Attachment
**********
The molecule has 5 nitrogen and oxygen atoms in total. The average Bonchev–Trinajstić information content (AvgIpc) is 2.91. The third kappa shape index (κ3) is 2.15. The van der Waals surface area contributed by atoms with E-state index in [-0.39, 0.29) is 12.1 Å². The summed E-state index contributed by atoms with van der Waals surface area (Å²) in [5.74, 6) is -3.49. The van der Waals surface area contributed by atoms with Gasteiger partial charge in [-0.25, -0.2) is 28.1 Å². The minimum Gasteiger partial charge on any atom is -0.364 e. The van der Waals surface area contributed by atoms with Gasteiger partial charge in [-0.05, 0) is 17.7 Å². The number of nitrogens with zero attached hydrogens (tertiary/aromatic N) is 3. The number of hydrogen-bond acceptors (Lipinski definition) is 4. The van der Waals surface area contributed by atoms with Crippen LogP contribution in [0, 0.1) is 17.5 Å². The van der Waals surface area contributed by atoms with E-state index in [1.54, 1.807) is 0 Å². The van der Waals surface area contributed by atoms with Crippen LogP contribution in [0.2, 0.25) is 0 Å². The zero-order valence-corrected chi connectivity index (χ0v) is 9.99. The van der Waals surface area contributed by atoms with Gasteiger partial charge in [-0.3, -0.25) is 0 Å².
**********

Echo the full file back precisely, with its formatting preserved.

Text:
The molecule has 5 nitrogen and oxygen atoms in total. The average Bonchev–Trinajstić information content (AvgIpc) is 2.91. The third kappa shape index (κ3) is 2.15. The van der Waals surface area contributed by atoms with E-state index in [-0.39, 0.29) is 12.1 Å². The summed E-state index contributed by atoms with van der Waals surface area (Å²) in [5.74, 6) is -3.49. The van der Waals surface area contributed by atoms with Gasteiger partial charge in [-0.25, -0.2) is 28.1 Å². The minimum Gasteiger partial charge on any atom is -0.364 e. The van der Waals surface area contributed by atoms with Gasteiger partial charge in [-0.05, 0) is 17.7 Å². The number of nitrogens with zero attached hydrogens (tertiary/aromatic N) is 3. The number of hydrogen-bond acceptors (Lipinski definition) is 4. The van der Waals surface area contributed by atoms with Crippen LogP contribution in [0, 0.1) is 17.5 Å². The van der Waals surface area contributed by atoms with E-state index in [1.54, 1.807) is 0 Å². The van der Waals surface area contributed by atoms with Crippen LogP contribution in [0.2, 0.25) is 0 Å². The zero-order valence-corrected chi connectivity index (χ0v) is 9.99. The van der Waals surface area contributed by atoms with Gasteiger partial charge in [-0.3, -0.25) is 0 Å².